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Many great Christian thinkers, past and present, have talked about the struggles of trusting God. Now you can explore what many of them say with the in-text commentary of the Ancient-Modern Bible. One Faith. Handed Down. For All The Saints.

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Think About It:

Can you think of specific Scriptures that have helped you during stressful times?

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The Holy Spirit in the Old Testament: Infographic

Some Bible readers assume that the Spirit’s activity in Scripture is limited to the New Testament. But actually He is just as active in the Old Testament.

 

This infographic illustrates 13 examples of the Holy Spirit working in the Old Testament.

For a more detailed look at seven ways the Holy Spirit works through the Old Testament, be sure to read this article.

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This commentary is from the New King James Study Bible. With more than 2 million copies sold, it’s no secret that the NKJV Study Bible is a reliable guide for your journey into God’s Word. This Bible provides a complete resource for study, including thousands of notes, articles, extensive cross-references, and features contributed by top evangelical scholars.

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What’s Preventing You from Trusting God?

It seems so easy in the Bible. People put their trust in God, and He rewards them by doing something miraculous in their lives. Why, then, is it sometimes so difficult for us to put our full trust in God?

We put our trust in lesser things every day, including weather forecasts and news sources—not to mention the online retailers and social media sites that promise to safeguard our personal information. So why can’t we extend the same trust to God? Here are four possible explanations.

We (consciously or subconsciously) blame God for things that go wrong.

When we suffer tragedy, or even a string of misfortunes, we face a very real temptation to place the blame at God’s feet. We may reckon that if He’s all-powerful, He could have intervened. The fact that He didn’t may cause us to question His reliability. Seeing His work in other people’s lives can exacerbate the problem. We may start to feel as though we’ve either been “targeted” or ignored by God. Trust is difficult for people who feel as though they’ve been burned before.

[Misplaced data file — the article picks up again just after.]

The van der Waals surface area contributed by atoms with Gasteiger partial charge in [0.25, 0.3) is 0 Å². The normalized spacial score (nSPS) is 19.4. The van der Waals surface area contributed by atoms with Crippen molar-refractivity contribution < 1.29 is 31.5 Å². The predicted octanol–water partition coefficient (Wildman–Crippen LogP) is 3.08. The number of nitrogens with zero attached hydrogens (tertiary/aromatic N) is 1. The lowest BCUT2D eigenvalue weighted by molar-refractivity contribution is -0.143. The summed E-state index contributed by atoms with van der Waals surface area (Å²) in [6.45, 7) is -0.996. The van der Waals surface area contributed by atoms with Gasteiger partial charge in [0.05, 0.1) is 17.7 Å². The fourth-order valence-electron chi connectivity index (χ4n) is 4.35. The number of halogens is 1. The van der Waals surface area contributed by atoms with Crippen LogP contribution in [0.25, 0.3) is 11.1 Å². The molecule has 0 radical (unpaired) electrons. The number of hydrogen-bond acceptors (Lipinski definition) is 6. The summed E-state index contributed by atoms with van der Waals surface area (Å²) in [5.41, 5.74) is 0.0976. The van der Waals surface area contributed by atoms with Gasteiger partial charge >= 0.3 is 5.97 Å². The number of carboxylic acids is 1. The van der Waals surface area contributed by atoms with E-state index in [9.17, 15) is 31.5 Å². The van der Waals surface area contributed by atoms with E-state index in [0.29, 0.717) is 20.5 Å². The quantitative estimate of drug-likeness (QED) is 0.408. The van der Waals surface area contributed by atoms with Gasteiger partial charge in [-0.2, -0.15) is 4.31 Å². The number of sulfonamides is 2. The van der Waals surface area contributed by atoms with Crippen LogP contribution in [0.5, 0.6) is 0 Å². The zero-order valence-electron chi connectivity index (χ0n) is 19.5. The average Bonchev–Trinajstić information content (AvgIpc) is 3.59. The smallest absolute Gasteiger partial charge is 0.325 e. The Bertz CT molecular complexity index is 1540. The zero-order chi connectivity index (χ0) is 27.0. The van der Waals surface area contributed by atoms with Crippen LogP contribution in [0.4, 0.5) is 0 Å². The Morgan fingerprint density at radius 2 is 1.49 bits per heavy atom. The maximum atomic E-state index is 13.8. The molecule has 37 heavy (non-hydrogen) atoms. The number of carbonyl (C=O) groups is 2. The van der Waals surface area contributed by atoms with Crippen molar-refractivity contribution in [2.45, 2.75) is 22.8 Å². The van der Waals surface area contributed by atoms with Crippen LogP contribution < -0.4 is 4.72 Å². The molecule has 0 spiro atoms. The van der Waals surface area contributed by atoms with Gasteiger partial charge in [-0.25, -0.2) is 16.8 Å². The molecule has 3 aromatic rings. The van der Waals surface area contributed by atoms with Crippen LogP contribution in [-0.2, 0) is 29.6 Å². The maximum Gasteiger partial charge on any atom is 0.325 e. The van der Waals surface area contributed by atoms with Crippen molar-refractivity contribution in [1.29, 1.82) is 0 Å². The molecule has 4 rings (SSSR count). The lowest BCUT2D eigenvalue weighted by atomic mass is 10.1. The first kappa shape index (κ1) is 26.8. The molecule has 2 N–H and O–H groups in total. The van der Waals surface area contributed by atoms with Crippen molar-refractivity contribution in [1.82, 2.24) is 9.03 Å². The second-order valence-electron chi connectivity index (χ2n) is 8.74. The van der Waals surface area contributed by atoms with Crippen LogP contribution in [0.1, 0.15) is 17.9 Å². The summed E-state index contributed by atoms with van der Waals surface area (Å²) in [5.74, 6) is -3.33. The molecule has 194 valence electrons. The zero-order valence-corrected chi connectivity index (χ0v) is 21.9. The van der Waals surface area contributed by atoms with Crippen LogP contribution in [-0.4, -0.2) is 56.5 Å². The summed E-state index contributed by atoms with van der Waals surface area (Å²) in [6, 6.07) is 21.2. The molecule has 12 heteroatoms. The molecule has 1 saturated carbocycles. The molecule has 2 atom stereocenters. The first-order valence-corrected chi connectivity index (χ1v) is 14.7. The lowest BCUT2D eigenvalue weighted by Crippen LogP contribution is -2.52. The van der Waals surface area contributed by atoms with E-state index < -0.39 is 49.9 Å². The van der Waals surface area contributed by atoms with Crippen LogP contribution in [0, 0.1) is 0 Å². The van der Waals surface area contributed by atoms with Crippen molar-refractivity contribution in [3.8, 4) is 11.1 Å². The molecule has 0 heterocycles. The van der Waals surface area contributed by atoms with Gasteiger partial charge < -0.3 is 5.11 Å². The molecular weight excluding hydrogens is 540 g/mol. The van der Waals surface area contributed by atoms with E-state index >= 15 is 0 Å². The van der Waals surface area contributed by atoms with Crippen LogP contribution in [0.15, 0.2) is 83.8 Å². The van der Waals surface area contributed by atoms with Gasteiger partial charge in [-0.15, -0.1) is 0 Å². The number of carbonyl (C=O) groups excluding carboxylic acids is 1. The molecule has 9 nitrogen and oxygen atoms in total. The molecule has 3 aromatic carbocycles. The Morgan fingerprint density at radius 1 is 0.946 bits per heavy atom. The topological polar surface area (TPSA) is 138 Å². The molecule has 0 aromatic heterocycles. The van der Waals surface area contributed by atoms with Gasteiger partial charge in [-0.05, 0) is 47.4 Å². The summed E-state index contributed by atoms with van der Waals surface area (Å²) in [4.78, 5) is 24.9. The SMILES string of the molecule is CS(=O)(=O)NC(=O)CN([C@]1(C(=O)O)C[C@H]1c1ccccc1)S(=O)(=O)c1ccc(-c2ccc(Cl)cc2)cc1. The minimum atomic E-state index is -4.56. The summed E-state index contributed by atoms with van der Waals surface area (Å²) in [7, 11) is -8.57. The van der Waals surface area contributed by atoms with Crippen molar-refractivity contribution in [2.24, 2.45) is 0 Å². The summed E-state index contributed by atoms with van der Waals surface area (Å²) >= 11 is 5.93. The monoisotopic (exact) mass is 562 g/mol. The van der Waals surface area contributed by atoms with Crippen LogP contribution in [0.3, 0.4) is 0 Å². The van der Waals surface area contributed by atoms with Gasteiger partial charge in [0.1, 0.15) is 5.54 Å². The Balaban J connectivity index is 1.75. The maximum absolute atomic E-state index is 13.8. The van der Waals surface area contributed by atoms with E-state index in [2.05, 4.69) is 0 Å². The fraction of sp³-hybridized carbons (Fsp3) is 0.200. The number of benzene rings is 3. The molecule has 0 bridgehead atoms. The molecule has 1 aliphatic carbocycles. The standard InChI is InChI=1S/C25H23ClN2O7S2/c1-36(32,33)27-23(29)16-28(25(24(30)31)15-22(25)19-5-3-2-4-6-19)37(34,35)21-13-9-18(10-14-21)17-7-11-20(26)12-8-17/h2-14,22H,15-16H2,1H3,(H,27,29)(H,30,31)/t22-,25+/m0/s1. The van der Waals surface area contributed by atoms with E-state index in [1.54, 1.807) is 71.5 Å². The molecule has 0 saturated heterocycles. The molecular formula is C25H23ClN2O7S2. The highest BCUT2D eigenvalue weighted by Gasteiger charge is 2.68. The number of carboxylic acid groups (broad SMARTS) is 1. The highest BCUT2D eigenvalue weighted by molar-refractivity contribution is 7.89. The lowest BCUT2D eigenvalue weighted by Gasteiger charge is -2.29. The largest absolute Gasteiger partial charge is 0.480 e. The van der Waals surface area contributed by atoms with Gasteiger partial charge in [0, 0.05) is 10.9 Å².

God often takes us out of our comfort zone.

Picture a little girl with floaties on each arm timidly making her way to the edge of a swimming pool. Her father stands chest-deep in the water below. His arms are outstretched. “Jump,” he urges her. “I’ll catch you.”

The girl hesitates. The pool deck is familiar and safe. The water isn’t. Her thought process is clouded by “what ifs.”
• What if I slip?
• What if the one who’s supposed to catch me isn’t strong enough or quick enough?
• What if he tricks me and lets me go under?

In order to demonstrate trust, she has to ignore the what-ifs and leave her comfort zone.

Sound familiar? Trusting God almost always involves a leap of faith away from what we know and where we’re comfortable. The fact that the leap inevitably lands us in a better place doesn’t make it any easier.

Trusting God has consequences.

To truly trust God is to acknowledge that His way is best and that His Word is the ultimate authority in our lives. But acknowledgement is only the beginning. Trusting God impacts the way live, the way we think, the priorities we establish and just about every other aspect of our lives.

Trusting God means that we can’t decide to overrule His Word when it comes to, say, the way we treat enemies or the choices we make. In order to trust Him, we must do what He says and ignore our own instincts and desires. Giving up that kind of control doesn’t come easily to most people.

We need help to trust God.

Maintaining a solid, unshakable trust in God is difficult—so difficult, in fact, that we can’t do it without God’s help. The father of the epileptic boy who begged Jesus to heal his son understood that. When Jesus told him “all things are possible to him who believes,” the man cried out, “Lord, I believe; help my unbelief!” (see Mark 9:23-24).

God doesn’t take offense at our bouts of unbelief. He stands ready to strengthen our trust in Him whenever we need Him to.

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For further reading, check out 66 Reasons to Trust God.

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Many great Christian thinkers, past and present, have talked about the struggles of trusting God. Now you are explore what many of them say with the in-text commentary of the Ancient-Modern Bible. One Faith. Handed Down. For All The Saints.

Think About It:

What is a challenge you've faced in your life that have prevented you from putting your trust in God? How did you overcome this challenge? Please share with us in the comments below.